Nonviolence Handbook

Brainstorming

Brainstorming is a group technique designed to generate a large number of ideas in a limited amount of time.

Conflict line

To have an experience on how we deal with conflict or how we often think about violence as a solution to solve a problem. An exercise to begin to question our militaristic mindset and challenge ourselves to find nonviolent and win-win solutions.

Hassle - Parallel line

To give people an opportunity to solve a hassle or conflict using nonviolence. To practice what it feels like to be in both roles in a conflict. This is a good introductory exercise for many situations.

Check-list for Facilitating a Training

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1) Facilitators should realise that it may take as long to prepare for as to actually present/facilitate the training. It is important that co-facilitators work together to build the agenda and are clear who is responsible for what and how they will work together.

2) Be realistic about the amount of time allotted for each section. Don't give in to the pressure to do the training quickly if it can't be done.

Check-list for Organising a Training

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1) Make sure that the space where the training will occur has enough room for people to do role plays and exercises, to sit in a circle, and that it is accessible to those coming.

2) Make sure there is a wall board or paper to write on.

3) Food and beverages are important; make sure someone is responsible for it or that participants are asked to bring something to share.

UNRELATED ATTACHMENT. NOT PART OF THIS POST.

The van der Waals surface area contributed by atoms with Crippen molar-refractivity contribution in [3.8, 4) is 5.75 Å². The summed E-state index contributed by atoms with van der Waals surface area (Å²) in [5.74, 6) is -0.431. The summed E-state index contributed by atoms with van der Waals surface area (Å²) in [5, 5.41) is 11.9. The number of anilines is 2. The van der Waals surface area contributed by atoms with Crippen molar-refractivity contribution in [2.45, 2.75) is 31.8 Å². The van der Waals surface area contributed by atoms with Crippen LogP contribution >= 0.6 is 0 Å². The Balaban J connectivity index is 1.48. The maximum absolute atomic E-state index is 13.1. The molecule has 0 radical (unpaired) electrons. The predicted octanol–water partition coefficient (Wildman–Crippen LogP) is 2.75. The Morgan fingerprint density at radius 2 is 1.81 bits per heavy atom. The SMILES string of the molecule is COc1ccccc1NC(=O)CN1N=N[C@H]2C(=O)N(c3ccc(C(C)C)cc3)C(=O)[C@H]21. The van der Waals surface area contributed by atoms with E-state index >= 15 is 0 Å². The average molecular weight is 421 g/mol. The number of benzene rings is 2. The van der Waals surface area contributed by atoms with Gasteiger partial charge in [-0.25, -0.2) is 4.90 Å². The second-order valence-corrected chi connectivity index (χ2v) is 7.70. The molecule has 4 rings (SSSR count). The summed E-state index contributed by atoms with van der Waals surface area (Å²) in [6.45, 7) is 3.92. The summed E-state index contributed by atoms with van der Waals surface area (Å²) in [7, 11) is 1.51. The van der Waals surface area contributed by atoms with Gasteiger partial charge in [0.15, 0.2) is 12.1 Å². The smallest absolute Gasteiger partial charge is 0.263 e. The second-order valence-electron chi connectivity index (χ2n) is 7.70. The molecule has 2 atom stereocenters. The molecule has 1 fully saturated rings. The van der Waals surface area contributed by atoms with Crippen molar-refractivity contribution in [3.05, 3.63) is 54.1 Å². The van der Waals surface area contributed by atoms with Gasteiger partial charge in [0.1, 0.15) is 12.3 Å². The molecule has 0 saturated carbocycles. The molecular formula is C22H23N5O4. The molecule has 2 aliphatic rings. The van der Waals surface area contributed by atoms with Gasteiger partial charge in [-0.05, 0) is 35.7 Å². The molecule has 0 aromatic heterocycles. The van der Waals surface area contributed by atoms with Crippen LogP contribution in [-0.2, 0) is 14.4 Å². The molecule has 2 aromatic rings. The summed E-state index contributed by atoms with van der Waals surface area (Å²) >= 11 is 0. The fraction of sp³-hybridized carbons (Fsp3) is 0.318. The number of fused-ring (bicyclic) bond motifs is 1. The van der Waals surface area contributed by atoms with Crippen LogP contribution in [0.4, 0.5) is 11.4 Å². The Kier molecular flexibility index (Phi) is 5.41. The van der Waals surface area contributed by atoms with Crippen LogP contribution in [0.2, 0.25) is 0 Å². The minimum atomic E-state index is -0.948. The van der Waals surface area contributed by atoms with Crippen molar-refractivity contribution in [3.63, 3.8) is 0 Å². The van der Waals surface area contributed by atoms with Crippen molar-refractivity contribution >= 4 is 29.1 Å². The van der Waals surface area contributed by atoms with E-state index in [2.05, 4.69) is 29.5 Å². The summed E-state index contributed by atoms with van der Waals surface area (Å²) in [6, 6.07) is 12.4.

4) Outreach should include a clear description of the training and the need for full participation, its length, etc.

15th of May - International Day of Conscientious Objection

Since 2001, War Resisters' International has coordinated international activities around 15 May - the International Day of Conscientious Objection. The day began in 1982 as European CO Day, but since 1986 has been celebrated as International Day of Conscientious Objection.
War Resisters' International sees activities around 15 May as an opportunity for conscientious objection activists to share their experience, and learn from each other's struggles and campaigns. Since 2002, these activities include an international event, often with a nonviolence training and a nonviolent action as major parts.

Doing your own handbook

Since this is an international handbook, we realize that many groups will translate materials to create their own handbook. If you are thinking of producing your own handbook here are some tips. First of all you need to be clear about the reason for the handbook, who is it for? and how it will be used? This will shape what you choose to include. You need to think about the amount of energy you are willing to put into doing your own handbook - will you use existing materials from this handbook and others? or do you want to write additional materials? Another important aspect while thinking of producing your own handbook is thinking, what would make special your handbook?

Handbook glossary of terms

A glossary of terms used in the Handbook for Nonviolent Campaigns.

Otpor:Thumbnail

Founded in 1998, within two years the Serbian youth group Otpor (Resist) was to play a central role in bringing down Slobodan Milošević. Initially their campaign aimed to change attitudes towards resisting Milošević, for instance by using nonviolent “guerrilla” tactics of communication (graffiti, street theatre, etc), often using humour to attract interest and to reduce fear. Increasingly, they began to put pressure on the divided democratic opposition and to find points of unity to counter Milošević and to undermine “the pillars of his power”.

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